Healthcare and Medicine Reference
In-Depth Information
Since the muscles of the LL create lateral flexion,
restrictions in the myofascia or excess muscle tensions
will show up in postures involving lateral flexion or in
restrictions to free movement on the opposite side, i.e.
restriction of lateral flexion to the right usually resides
in the left Lateral Line.
Since the LL from the trochanter to the ear is a series
of switchbacks, the involvement of this line with spiral
and rotational movement is worth noting, as we have in
the section below on walking. Rotational movement will
be taken up more fully in the next chapter.
Assessment and stretches
• A quite simple way to assess the LL is to stand in a
doorway (or anywhere where you or the client can
get a firm grip on a bar or something steady
overhead) and hang from the hands (Fig. 5.15). For
self-observation, you can feel where the tissues of
the LL resist the call of gravity. When observing a
client, look for asymmetries in the two sides as the
person hangs from the arms.
• In terms of overall stretches, the half-moon stretch,
a simple lean to one side with the arms overhead, is
the most obvious overall stretch for the LL (see also
Fig. 10.37, p. 222). The LL links into the Arm Lines
seamlessly, but for now it is not important to our
purposes that the arm be stretched. It is, however,
very necessary to be aware of whether the upper
body leans forward or backward from the hip (in
other words, a rotation of the trunk), as the best
assessment depends on achieving pure lateral
flexion, without sagittal flexion or extension. The
head moves away from the neck, the neck from the
rib cage, and the ribs should fan away from each
other. As the waist opens, the ribs move away from
the hip, the iliac crest moves away from the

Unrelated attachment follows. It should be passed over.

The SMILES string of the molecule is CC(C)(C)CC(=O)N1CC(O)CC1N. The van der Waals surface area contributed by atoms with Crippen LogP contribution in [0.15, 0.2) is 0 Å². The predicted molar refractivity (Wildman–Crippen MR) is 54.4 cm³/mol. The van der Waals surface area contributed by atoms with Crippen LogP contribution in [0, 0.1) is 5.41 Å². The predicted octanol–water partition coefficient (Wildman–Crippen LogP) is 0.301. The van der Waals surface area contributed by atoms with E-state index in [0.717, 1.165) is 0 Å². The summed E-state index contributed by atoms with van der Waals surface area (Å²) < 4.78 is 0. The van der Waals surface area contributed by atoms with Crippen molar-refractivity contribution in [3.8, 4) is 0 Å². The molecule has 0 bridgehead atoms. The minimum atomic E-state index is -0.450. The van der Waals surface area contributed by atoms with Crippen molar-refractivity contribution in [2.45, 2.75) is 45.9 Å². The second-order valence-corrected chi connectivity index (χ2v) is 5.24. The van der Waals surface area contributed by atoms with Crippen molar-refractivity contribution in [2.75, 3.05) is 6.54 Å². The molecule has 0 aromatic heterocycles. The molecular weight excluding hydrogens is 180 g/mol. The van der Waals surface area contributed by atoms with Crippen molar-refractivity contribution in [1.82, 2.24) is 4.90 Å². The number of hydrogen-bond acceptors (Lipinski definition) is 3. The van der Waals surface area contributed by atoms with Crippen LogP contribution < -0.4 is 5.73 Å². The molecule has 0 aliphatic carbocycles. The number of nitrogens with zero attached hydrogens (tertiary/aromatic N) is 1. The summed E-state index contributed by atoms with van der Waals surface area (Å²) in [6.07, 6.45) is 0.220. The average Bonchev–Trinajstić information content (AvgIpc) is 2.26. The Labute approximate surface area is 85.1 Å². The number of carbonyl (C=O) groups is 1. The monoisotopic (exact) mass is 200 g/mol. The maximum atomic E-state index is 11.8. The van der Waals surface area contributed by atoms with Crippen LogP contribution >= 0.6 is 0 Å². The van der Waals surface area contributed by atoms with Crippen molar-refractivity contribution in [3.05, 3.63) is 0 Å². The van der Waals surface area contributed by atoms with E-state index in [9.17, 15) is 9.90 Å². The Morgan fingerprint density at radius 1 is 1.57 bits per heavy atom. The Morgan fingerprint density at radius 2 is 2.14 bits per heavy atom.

trochanter.
• The Triangle pose and its variants (see Fig. 4.17B
and Ch. 10) are a good stretch for the lower part of
the LL; the inversion at the ankle ensures a stretch
in the peroneals as the subtalar joint is passively
Occipitoclavicular
section of trapezius
Levator scapulae
Fig. 5.13 The levator scapulae would seem to fulfill the same
requirements as the splenius as part of the Lateral Line, but this is
a common 'mistake' that the body sometimes makes, involving
the shoulder in the stability of the trunk. A similar 'mistake' is
made in substituting the anterior edge of the trapezius for the
sternocleidomastoid.
nects the transverse processes of the cervicals with the
apex of the scapula. This muscle parallels the splenius
and is well situated to counterbalance any anterior pull
on the cervicals or head (Fig. 5.13). The problem is that
the scapula is not a firm base of support, and the result
of reversing the origin and insertion to use levator scap-
ulae as 'cervicus-preventus-going-forwardus' is often
that the scapula begins to be pulled up toward the back
of the neck. Clients will often report pain and trigger
points at the lower attachment of the levator, ascribing
it to 'stress', when the actual cause is their reaction to
the ubiquitous 'head forward' posture (Fig. 5.14).
The leading edge of the trapezius, attached to the
outer edge of the clavicle, can similarly substitute for
the more stable and axial sternocleidomastoid, again
drawing the shoulder assembly into the support of the
head. This pattern can now be understood as a misuse
of the LL, which should underlie and be relatively inde-
pendent of the shoulder assembly. It is when the dynamic
balance of the 'X's of the LL get disturbed that the
levator or trapezius try to take over the job. (See also the
discussion of the levator and trapezius in their proper
role, as part of the Arm Lines, in Ch. 7, p. 158.)
General movement treatment
considerations
Almost any kind of lateral flexion of the trunk and
abduction of the leg will engage the LL, stretching it on
one side and contracting it on the other.
Fig. 5.14 The 'head forward'
posture necessitates the
involvement of the shoulder
girdle with the stability of the
head on the trunk, a common
but inefficient compensatory
pattern.
122
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